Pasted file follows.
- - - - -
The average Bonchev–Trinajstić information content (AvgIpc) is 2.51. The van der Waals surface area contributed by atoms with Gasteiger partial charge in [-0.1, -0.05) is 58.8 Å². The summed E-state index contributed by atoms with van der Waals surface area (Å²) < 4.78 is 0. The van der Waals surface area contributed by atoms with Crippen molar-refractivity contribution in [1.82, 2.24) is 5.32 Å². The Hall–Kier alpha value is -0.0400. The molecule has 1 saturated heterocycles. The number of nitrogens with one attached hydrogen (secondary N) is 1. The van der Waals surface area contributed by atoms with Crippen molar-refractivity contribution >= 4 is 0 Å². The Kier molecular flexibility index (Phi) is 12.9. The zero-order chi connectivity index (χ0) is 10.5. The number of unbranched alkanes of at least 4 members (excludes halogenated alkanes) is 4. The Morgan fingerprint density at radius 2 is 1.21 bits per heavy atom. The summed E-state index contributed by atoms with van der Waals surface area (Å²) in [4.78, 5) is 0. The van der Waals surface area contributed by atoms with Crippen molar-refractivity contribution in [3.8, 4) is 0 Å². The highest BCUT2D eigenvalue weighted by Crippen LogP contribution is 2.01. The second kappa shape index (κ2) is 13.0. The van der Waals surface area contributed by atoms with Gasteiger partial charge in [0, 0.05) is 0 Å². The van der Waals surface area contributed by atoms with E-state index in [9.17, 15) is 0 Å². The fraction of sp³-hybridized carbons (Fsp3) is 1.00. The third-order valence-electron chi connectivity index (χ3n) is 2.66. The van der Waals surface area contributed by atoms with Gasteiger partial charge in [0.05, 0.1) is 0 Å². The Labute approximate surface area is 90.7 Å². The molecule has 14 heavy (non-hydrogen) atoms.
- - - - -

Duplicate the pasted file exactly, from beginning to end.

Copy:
The average Bonchev–Trinajstić information content (AvgIpc) is 2.51. The van der Waals surface area contributed by atoms with Gasteiger partial charge in [-0.1, -0.05) is 58.8 Å². The summed E-state index contributed by atoms with van der Waals surface area (Å²) < 4.78 is 0. The van der Waals surface area contributed by atoms with Crippen molar-refractivity contribution in [1.82, 2.24) is 5.32 Å². The Hall–Kier alpha value is -0.0400. The molecule has 1 saturated heterocycles. The number of nitrogens with one attached hydrogen (secondary N) is 1. The van der Waals surface area contributed by atoms with Crippen molar-refractivity contribution >= 4 is 0 Å². The Kier molecular flexibility index (Phi) is 12.9. The zero-order chi connectivity index (χ0) is 10.5. The number of unbranched alkanes of at least 4 members (excludes halogenated alkanes) is 4. The Morgan fingerprint density at radius 2 is 1.21 bits per heavy atom. The summed E-state index contributed by atoms with van der Waals surface area (Å²) in [4.78, 5) is 0. The van der Waals surface area contributed by atoms with Crippen molar-refractivity contribution in [3.8, 4) is 0 Å². The highest BCUT2D eigenvalue weighted by Crippen LogP contribution is 2.01. The second kappa shape index (κ2) is 13.0. The van der Waals surface area contributed by atoms with Gasteiger partial charge in [0, 0.05) is 0 Å². The van der Waals surface area contributed by atoms with E-state index in [9.17, 15) is 0 Å². The fraction of sp³-hybridized carbons (Fsp3) is 1.00. The third-order valence-electron chi connectivity index (χ3n) is 2.66. The van der Waals surface area contributed by atoms with Gasteiger partial charge in [0.05, 0.1) is 0 Å². The Labute approximate surface area is 90.7 Å². The molecule has 14 heavy (non-hydrogen) atoms.